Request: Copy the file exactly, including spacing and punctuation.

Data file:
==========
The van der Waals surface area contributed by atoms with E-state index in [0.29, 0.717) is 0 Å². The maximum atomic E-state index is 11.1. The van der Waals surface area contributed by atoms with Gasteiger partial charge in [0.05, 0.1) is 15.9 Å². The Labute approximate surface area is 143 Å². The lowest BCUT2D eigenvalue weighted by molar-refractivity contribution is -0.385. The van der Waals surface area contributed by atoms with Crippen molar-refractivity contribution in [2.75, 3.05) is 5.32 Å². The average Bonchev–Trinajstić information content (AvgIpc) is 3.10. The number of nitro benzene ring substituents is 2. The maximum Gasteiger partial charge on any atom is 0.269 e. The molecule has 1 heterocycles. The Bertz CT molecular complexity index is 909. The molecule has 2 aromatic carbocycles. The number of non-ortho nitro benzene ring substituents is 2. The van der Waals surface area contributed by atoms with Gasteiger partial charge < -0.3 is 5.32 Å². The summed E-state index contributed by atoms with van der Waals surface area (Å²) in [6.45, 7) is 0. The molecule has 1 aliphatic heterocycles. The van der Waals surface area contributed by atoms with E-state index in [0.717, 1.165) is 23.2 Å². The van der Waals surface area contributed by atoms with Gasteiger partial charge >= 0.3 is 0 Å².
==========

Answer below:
The van der Waals surface area contributed by atoms with E-state index in [0.29, 0.717) is 0 Å². The maximum atomic E-state index is 11.1. The van der Waals surface area contributed by atoms with Gasteiger partial charge in [0.05, 0.1) is 15.9 Å². The Labute approximate surface area is 143 Å². The lowest BCUT2D eigenvalue weighted by molar-refractivity contribution is -0.385. The van der Waals surface area contributed by atoms with Crippen molar-refractivity contribution in [2.75, 3.05) is 5.32 Å². The average Bonchev–Trinajstić information content (AvgIpc) is 3.10. The number of nitro benzene ring substituents is 2. The maximum Gasteiger partial charge on any atom is 0.269 e. The molecule has 1 heterocycles. The Bertz CT molecular complexity index is 909. The molecule has 2 aromatic carbocycles. The number of non-ortho nitro benzene ring substituents is 2. The van der Waals surface area contributed by atoms with Gasteiger partial charge < -0.3 is 5.32 Å². The summed E-state index contributed by atoms with van der Waals surface area (Å²) in [6.45, 7) is 0. The molecule has 1 aliphatic heterocycles. The van der Waals surface area contributed by atoms with E-state index in [0.717, 1.165) is 23.2 Å². The van der Waals surface area contributed by atoms with Gasteiger partial charge >= 0.3 is 0 Å².